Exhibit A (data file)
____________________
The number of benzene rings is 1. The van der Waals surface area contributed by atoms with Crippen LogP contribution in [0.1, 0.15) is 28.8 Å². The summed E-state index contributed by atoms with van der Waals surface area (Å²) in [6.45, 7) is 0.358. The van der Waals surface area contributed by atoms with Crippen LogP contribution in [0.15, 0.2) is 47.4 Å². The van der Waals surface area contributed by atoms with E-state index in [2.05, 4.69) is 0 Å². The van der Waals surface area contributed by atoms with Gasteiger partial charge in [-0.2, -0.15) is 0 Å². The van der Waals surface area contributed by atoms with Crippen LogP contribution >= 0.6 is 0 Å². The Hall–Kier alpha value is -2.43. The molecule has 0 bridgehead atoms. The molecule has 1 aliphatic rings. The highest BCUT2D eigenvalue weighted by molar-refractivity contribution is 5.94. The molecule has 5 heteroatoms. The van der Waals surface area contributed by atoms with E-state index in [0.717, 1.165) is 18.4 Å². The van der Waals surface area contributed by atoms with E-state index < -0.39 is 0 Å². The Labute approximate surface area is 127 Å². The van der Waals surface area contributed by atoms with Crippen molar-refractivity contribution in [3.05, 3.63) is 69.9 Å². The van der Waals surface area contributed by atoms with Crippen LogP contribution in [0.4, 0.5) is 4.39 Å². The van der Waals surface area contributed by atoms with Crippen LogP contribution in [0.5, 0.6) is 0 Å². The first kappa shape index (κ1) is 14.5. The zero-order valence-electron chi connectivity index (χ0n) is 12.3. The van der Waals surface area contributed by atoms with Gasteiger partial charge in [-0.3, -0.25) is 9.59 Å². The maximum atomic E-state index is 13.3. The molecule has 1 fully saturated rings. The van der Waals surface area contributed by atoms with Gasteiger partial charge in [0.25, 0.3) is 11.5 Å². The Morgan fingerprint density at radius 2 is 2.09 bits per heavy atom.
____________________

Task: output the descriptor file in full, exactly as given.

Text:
The number of benzene rings is 1. The van der Waals surface area contributed by atoms with Crippen LogP contribution in [0.1, 0.15) is 28.8 Å². The summed E-state index contributed by atoms with van der Waals surface area (Å²) in [6.45, 7) is 0.358. The van der Waals surface area contributed by atoms with Crippen LogP contribution in [0.15, 0.2) is 47.4 Å². The van der Waals surface area contributed by atoms with E-state index in [2.05, 4.69) is 0 Å². The van der Waals surface area contributed by atoms with Gasteiger partial charge in [-0.2, -0.15) is 0 Å². The van der Waals surface area contributed by atoms with Crippen LogP contribution >= 0.6 is 0 Å². The Hall–Kier alpha value is -2.43. The molecule has 0 bridgehead atoms. The molecule has 1 aliphatic rings. The highest BCUT2D eigenvalue weighted by molar-refractivity contribution is 5.94. The molecule has 5 heteroatoms. The van der Waals surface area contributed by atoms with E-state index in [0.717, 1.165) is 18.4 Å². The van der Waals surface area contributed by atoms with E-state index < -0.39 is 0 Å². The Labute approximate surface area is 127 Å². The van der Waals surface area contributed by atoms with Crippen molar-refractivity contribution in [3.05, 3.63) is 69.9 Å². The van der Waals surface area contributed by atoms with Crippen LogP contribution in [0.4, 0.5) is 4.39 Å². The van der Waals surface area contributed by atoms with Crippen LogP contribution in [0.5, 0.6) is 0 Å². The first kappa shape index (κ1) is 14.5. The zero-order valence-electron chi connectivity index (χ0n) is 12.3. The van der Waals surface area contributed by atoms with Gasteiger partial charge in [-0.3, -0.25) is 9.59 Å². The maximum atomic E-state index is 13.3. The molecule has 1 fully saturated rings. The van der Waals surface area contributed by atoms with Gasteiger partial charge in [0.25, 0.3) is 11.5 Å². The Morgan fingerprint density at radius 2 is 2.09 bits per heavy atom.